Modern poetry, Kosovo and others

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If modern poets wrote better, people would read them

If modern poets wrote better, people would read them

Sir: Your article on the initiative of the Arts Council and Poetry Book Society (13 March) to encourage more people to read poetry by "living" poets, sadly assumes the way to do so is by compiling lists and encouraging bookshop promotions. All very amiable, but when the quality is still lacking the poetry-loving public will instead revert to the dead. The only consistent way to get people to read modern poetry is to get poets to write better poetry.

Modern poets seem primarily obsessed with using too intellectually ornate language (presumably to impress their academic scholars) which goes straight over the heads of the book buying public and alienates the majority of their potential audience. The public need something that they can relate to. There is nothing "new" on offer that captures the imagination, nothing to encourage, to inspire nor indeed (writing as an amateur poet myself) for us to aspire to. Andrew Motion's efforts to bring poetry to the fore deserve high praise, particularly given the material he has to work with. But the danger is that the public, will pick up a book by a modern poet deemed to be "good" only because it is better than the rest on offer, and will not look twice the next time a genuinely "good" poet is recommended to them.

I have no desire to appear too scathing and must qualify (or perhaps disqualify) what I have said by being honest and admitting that I have not read a great deal of modern poetry - but only because what I have read has discouraged me from reading any more. So, for me, and I'm sure for a lot of other people too, it's back to the trusty poets of old.

JANE SAVAGE
Croxley Green, Hertfordshire

Kosovo is no model for peace-keeping

Sir: To claim, as your leading article of 19 March does, that the Kosovo UN mission is a model of peace-keeping and nation-building is to ignore the fact that more than 1,200 persons have died in the past four years while more than 1,000 have been abducted and that very few of 200,000 Serbs (two thirds of the pre-war population) who left in 1999 have returned to the province.

In addition to that, during the UN administration, Kosovo has grown in importance as a trans-shipment point for Asian heroin on the way to Europe, to the point that international agencies now claim that 40 per cent of the heroin sold to Europe and North America comes from that province. It is not a secret that the Albanian separatist movement is largely financed through drug-trafficking.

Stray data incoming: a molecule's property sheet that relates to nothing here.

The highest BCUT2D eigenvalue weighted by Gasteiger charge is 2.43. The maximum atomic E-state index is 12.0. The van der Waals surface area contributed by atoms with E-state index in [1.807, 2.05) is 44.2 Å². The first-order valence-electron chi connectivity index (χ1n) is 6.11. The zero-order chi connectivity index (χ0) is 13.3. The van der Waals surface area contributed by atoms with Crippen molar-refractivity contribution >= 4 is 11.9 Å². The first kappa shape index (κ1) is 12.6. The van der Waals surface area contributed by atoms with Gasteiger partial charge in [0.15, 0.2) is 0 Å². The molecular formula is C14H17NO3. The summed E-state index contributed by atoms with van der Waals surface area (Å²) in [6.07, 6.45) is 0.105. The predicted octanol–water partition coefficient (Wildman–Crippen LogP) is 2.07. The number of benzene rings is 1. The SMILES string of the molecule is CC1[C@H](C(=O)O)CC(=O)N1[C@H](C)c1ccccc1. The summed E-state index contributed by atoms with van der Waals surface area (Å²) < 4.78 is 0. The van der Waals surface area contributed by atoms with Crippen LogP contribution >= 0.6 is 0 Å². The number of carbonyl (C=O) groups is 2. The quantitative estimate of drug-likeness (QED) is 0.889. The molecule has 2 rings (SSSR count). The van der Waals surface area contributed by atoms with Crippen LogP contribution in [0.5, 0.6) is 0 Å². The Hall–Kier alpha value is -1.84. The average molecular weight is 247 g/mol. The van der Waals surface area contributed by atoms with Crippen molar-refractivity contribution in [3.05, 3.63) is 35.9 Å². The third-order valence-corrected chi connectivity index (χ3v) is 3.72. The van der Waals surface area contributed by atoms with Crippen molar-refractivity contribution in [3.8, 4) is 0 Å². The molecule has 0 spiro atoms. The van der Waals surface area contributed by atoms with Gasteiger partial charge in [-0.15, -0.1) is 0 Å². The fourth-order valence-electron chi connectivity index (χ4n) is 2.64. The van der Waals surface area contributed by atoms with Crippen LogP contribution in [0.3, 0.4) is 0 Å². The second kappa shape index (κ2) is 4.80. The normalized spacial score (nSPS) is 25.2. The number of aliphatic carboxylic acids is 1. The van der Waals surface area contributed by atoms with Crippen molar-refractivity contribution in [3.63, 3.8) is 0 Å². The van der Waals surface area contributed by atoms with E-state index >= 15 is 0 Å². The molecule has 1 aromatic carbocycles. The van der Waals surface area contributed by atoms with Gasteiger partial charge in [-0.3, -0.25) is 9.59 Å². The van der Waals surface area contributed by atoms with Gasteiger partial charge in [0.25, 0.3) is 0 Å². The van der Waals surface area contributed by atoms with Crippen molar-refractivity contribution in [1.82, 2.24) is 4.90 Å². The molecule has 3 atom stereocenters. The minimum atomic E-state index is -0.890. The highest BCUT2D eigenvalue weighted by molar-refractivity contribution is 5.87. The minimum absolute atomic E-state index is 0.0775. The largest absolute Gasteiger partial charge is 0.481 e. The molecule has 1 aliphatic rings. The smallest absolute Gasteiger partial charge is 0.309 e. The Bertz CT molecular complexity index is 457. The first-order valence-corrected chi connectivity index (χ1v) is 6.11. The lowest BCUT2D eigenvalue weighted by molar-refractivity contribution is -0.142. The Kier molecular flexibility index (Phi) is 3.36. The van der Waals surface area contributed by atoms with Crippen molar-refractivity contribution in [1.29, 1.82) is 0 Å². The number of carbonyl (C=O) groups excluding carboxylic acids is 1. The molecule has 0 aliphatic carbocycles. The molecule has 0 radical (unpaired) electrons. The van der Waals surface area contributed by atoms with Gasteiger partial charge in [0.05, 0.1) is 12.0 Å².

Finally, to say that 17,000 international troops are there to protect the ethnic Albanians (about 2 million of them) from depredations by Serbia (currently without any police or military presence in the province) and the Kosovo Serbs (currently fewer than 200,000) is to misunderstand the purpose of the UN mission.

Dr ANDREJ SAVIN
Emmanuel College, Cambridge

Sir: Blaming the events in Kosovo on "ancient hatreds" shows a fundamental misunderstanding of the situation.

The violence in Kosovo is the result of the enormous frustration of all Kosovar people about UNMIK's inability to solve the country's political and economic problems turning into anger. When I was working in Kosovo recently as a political development consultant it was clear that the residual goodwill for the international community left over from 1999 was being eroded fast by the growing perception among the people that the UN was a block on the aspirations to independence shared by over 90 per cent of the population.

The inability of the UN to deal with Kosovo's economic crisis, problems with electricity supply and seeming unwillingness to hand power over to local politicians only exacerbated the problem, as did the nervousness caused by the election of a nationalist government in Serbia.

It would be a tragedy if the international community used the current situation as an excuse to continue to fudge the province's political future, as a long-term political solution can only be built on the certainty that Kosovan independence will provide.

RICHARD WATTS
The Campaign Company
Croydon, Surrey

Lapper sculpture  

Sir: Disability Arts in London (DAIL) magazine welcomes the choice of the sculpture Alison Lapper Pregnant by Mark Quinn for exhibition on the empty plinth in Trafalgar Square.